Learning to model
    David E. Goldberg 2010
  • 16. Lesson 1: Learning to Ask
    • In 1984 had many questions about how GAs work, when they fail?
    • 17. Wasnt experienced in asking good framing questions.
    • 18. Key problem: Using GAs to solve engineering problems, but GAs werent engineered well.
    • 19. Philosophical terms: Socrates 101.
    David E. Goldberg 2010
    Socrates (470-399 BCE)
  • 20. Whats a Good Question?
    Socrates asked variety of questions.
    What is truth? What is courage?
    More often the critic. Rarely gave answers.
    In creative enterprises, many good questions are framing questions:
    Get at heart of the issue.
    Help define the problem or elicit definition.
    Sometimes cause problem to be represented in novel way or from unusual or creative perspective.
    Fundamental importance of dialectic. Creative process of asking and answering questions.
    GA example from 1985: Alleles, Loci & Traveling Salesman Problem. How is inversion for orderings, similar to and different from mutation & crossover for alleles?
    David E. Goldberg 2010
  • 21. Lesson 2: Learning to Label
    • In the early days, language was nonexistent or unsettled.
    • 22. Challenge of being category creator vs. category enhancer.
    • 23. Tabula rasa or a green field.
    • 24. Some borrowed from biology, fitness, linkage & landscape.
    • 25. Others invented: deception, niching, abeyance,
    • 26. Philosophical terms: Aristotle 101.
    • 27. Underappreciated as means to understanding and solving problems.
    • 28. GA example: Use of term linkage learning leads to practical schemes such as mGA, fmGA, LLGAs, and adaptive EDAs.
    David E. Goldberg 2010
    Aristotle (384-322 BCE)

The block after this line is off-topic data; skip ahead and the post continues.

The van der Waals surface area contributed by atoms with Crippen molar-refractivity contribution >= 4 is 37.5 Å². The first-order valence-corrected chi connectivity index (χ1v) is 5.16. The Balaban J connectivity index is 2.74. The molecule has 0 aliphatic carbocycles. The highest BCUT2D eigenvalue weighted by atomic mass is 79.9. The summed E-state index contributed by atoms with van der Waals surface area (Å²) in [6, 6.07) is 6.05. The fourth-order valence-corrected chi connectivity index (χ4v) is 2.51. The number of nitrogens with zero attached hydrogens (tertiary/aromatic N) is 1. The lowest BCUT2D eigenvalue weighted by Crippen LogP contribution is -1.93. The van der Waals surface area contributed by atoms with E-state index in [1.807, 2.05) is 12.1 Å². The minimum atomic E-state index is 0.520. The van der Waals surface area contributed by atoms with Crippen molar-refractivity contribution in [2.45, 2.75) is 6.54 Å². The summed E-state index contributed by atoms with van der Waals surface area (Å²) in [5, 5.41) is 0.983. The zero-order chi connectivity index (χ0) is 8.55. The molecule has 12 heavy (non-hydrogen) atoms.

• 29. Terms Really Do Matter
    Terms gather thoughts under consistent rubrics.
    Can be part of larger taxonomy.
    Defines attention areas.
    Can have influence on how others think.
    Catchy or sticky terms propagate virally.
    David E. Goldberg 2010
  • 30. Lesson 3: Learning to Decompose
    • Wasnt experienced at decomposing big problem into little problems.
    • 31. Looked for magic bullets in equations of motion or transform methods.
    • 32. 1990 talk by Gary Bradshaw on the Wright Brothers and their explicit decomposition of powered flight.
    • 33. Philosophical terms: Descartes 101?
    David E. Goldberg 2010
    Ren Descartes (1596-1650)
  • 34. Design Decomposition for GA Design
    ICGA 1991: Shared theory tutorial with GunarLiepins.
    Need design theory that works:
    Understand building blocks (BBs), notions or subideas.
    Ensure BB supply.
    Ensure BB growth.
    Control BB speed.
    Ensure good BB decisions.
    Ensure good BB mixing (exchange).
    Know BB challengers.
    Read about it in DoI.
    David E. Goldberg 2010
  • 35. Lesson 4: Learning to Model
    • Knew quite a bit about modeling mathematically.
    • 36. Engineers as Pavlovian dogs when it comes to equations.
    • 37. Didnt know how to model conceptually:
    • 38. Causal chain.
    • 39. Categorize according to list of types or kinds.
    • 40. Need to understand problem qualitatively in words and diagrams prior to quantitative modeling undertaken.
    • 41. Philosophical terms: Hume 101 or Aristotle 102.
    David E. Goldberg 2010
    David Hume (1711-1776)
  • 42.